Neem: Ayurveda’s First Immune Responder

Neem: Ayurveda’s First Immune Responder

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How does Ayurveda think about viruses?

According to Ayurveda, viruses fall into the category of krimi. Krimi are further categorized as raktaja krimi, which are carried in the circulatory system (lymph, veins, arteries), and purisaja krimi, which reside in the lower gut.1

So how did Ayurveda deal with krimi? Strategies aimed at addressing infestations of krimi were three-fold:3

1. Physical removal of krimi.
2. Elimination of the cause of infestation.
3. Modification of the prakriti (constitution or environment) of the krimi (microbes) and the human host.

In Ayurveda, we not only deal with the infestation, but with the terrain accommodating that infestation. According to Ayurveda, the prakriti (environment) of the microbe and the human host can be modified! How do we do this? With the help of dietary habits, herbs, and lifestyle management.3

We recommend "Boost Immunity":

How Does Viral Krimi Work?

When we are exposed to a viral krimi, the virus must penetrate a cell wall and occupy a cell in order to survive. In fact, a virus is arguably not alive until it finds its way into a cell, where it can reproduce. Outside of a cell, a virus is just a fatty sac around some genetic material and proteins, which cannot survive until it penetrates a cell.

Epithelial cells (or protective border cells) lining the lungs and intestines are most vulnerable, as these are the first cells the virus will come in contact with, primarily through the air we breathe and things we swallow, like food and saliva. A strong digestive agni (or stomach acid) normally destroys viruses on contact, but weak digestion breeds vulnerability.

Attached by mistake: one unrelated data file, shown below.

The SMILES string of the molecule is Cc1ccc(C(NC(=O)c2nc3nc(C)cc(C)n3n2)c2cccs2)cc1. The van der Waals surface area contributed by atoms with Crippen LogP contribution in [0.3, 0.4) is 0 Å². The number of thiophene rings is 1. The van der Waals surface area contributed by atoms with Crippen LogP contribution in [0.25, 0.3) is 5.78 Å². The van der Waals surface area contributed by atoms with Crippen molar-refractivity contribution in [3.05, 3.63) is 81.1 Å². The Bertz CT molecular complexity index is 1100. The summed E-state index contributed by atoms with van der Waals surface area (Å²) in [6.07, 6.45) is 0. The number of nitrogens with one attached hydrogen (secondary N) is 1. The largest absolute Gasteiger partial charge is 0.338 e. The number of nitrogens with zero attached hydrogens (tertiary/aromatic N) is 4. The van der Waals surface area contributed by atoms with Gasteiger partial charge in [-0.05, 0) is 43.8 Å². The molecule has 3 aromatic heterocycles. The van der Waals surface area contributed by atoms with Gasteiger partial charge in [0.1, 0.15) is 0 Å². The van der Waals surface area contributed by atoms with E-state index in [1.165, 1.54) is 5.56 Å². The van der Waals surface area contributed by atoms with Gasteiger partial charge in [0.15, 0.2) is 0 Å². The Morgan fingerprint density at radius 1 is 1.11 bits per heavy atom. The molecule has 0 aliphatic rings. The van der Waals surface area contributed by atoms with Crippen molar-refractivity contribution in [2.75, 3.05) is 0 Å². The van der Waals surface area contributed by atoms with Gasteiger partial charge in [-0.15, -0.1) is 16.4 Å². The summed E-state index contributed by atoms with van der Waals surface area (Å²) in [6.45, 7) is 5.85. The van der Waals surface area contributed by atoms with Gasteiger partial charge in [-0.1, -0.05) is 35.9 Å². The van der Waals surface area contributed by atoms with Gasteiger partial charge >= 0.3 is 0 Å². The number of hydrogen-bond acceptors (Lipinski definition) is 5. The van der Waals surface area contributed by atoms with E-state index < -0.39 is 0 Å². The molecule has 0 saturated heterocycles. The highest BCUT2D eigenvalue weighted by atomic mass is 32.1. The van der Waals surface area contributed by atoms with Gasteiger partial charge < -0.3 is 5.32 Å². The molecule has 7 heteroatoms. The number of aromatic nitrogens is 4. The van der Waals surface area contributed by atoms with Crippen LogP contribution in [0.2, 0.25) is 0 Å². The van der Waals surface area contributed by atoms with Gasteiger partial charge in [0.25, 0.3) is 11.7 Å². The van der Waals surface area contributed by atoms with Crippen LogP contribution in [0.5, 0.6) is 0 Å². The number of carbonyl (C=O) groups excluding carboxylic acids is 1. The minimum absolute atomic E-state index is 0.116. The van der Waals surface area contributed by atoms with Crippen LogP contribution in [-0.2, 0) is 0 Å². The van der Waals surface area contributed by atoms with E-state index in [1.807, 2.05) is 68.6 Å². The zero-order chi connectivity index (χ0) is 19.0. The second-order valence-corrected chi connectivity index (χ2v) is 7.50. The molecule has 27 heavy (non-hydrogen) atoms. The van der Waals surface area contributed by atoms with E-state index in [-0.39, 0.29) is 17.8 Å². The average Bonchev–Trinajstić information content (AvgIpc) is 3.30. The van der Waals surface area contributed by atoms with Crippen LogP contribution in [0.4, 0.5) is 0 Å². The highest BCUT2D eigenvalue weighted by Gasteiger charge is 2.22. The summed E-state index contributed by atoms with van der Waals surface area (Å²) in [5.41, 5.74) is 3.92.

We recommend "Self-Care for your Body's Immunity Protectors":

Once the virus attaches to a receptor on the surface of an epithelial cell, it injects genetic material so the cell unknowingly follows the viral genetic instructions to replicate the virus. In short order, the cell is overwrought with new viral cells, until the cell wall fails and the viral cells are freed into the extracellular lymphatic fluid, always looking for another cell to attach to and inject its genetic material in.

Once the virus enters the extracellular lymphatic fluid, an immune response is triggered. Pro-inflammatory cytokines are the first responders. They dictate immune response, sending killer T cells and neutrophils to the site.  If the lymphatic and immune response is healthy, the virus can be arrested in short order and few symptoms are experienced.

If the protective epithelial border cells in the lungs and gut are unhealthy and the lymphatic system has been chronically congested, the viral load can quickly surge, causing the immune system to send more cytokines, who call for more neutrophils and killer T cells to mount a larger immune response.